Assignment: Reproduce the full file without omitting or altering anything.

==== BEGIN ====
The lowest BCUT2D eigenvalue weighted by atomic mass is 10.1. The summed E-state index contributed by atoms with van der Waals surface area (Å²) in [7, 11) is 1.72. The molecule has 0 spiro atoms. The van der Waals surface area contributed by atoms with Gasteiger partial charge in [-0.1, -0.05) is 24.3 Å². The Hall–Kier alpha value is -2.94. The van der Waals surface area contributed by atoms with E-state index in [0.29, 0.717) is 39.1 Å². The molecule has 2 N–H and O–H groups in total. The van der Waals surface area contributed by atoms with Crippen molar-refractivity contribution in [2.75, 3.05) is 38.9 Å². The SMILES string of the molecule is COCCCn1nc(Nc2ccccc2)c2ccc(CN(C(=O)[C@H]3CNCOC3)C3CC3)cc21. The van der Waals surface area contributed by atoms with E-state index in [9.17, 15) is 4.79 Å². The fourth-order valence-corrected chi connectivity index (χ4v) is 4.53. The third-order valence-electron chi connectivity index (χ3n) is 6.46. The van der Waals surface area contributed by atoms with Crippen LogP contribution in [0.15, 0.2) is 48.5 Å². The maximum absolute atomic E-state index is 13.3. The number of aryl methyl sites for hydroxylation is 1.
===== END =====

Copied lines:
The lowest BCUT2D eigenvalue weighted by atomic mass is 10.1. The summed E-state index contributed by atoms with van der Waals surface area (Å²) in [7, 11) is 1.72. The molecule has 0 spiro atoms. The van der Waals surface area contributed by atoms with Gasteiger partial charge in [-0.1, -0.05) is 24.3 Å². The Hall–Kier alpha value is -2.94. The van der Waals surface area contributed by atoms with E-state index in [0.29, 0.717) is 39.1 Å². The molecule has 2 N–H and O–H groups in total. The van der Waals surface area contributed by atoms with Crippen molar-refractivity contribution in [2.75, 3.05) is 38.9 Å². The SMILES string of the molecule is COCCCn1nc(Nc2ccccc2)c2ccc(CN(C(=O)[C@H]3CNCOC3)C3CC3)cc21. The van der Waals surface area contributed by atoms with E-state index in [9.17, 15) is 4.79 Å². The fourth-order valence-corrected chi connectivity index (χ4v) is 4.53. The third-order valence-electron chi connectivity index (χ3n) is 6.46. The van der Waals surface area contributed by atoms with Crippen LogP contribution in [0.15, 0.2) is 48.5 Å². The maximum absolute atomic E-state index is 13.3. The number of aryl methyl sites for hydroxylation is 1.